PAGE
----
Johns Hopkins Medical School │ Baltimore, Maryland
For his groundbreaking research on the genetics of the visual system, including the identification of key genes involved in eye development, eye diseases, and color vision.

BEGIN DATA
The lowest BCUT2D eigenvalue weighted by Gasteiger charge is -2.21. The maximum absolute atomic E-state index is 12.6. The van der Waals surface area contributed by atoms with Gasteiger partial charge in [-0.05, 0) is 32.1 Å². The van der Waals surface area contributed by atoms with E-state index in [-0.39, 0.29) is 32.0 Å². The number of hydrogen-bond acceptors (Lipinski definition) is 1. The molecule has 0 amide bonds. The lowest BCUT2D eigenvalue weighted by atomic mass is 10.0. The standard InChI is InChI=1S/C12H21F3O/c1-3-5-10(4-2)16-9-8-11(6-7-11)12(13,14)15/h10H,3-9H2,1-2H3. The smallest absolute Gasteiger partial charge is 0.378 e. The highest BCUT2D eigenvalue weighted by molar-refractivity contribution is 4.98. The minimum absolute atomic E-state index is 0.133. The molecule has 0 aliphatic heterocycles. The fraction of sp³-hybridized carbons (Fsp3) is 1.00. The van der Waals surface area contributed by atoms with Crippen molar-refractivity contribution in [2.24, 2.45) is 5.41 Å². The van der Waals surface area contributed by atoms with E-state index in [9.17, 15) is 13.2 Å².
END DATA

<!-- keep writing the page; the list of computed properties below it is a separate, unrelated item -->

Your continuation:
How human eyes perceive color has been the lifework of Jeremy Nathans. While still a M.D./Ph.D. student at the Stanford University School of Medicine, Nathans was the first to isolate the human genes responsible for color vision and to discover how changes in these genes can cause colorblindness. From that extraordinary start, Nathans went on to Johns Hopkins as a Howard Hughes Medical Institute investigator where he and his team determined the genes and mechanisms responsible for eye diseases affecting thousands of people. Nathans’s work has also focused on molecular pathways involved in development and function, and their staggeringly complex interactions. Throughout his career, Nathans’s ability to connect genes to mechanisms to physiology has revealed incredible insights into disease, development, and the fundamental biology of our powerful sense of sight.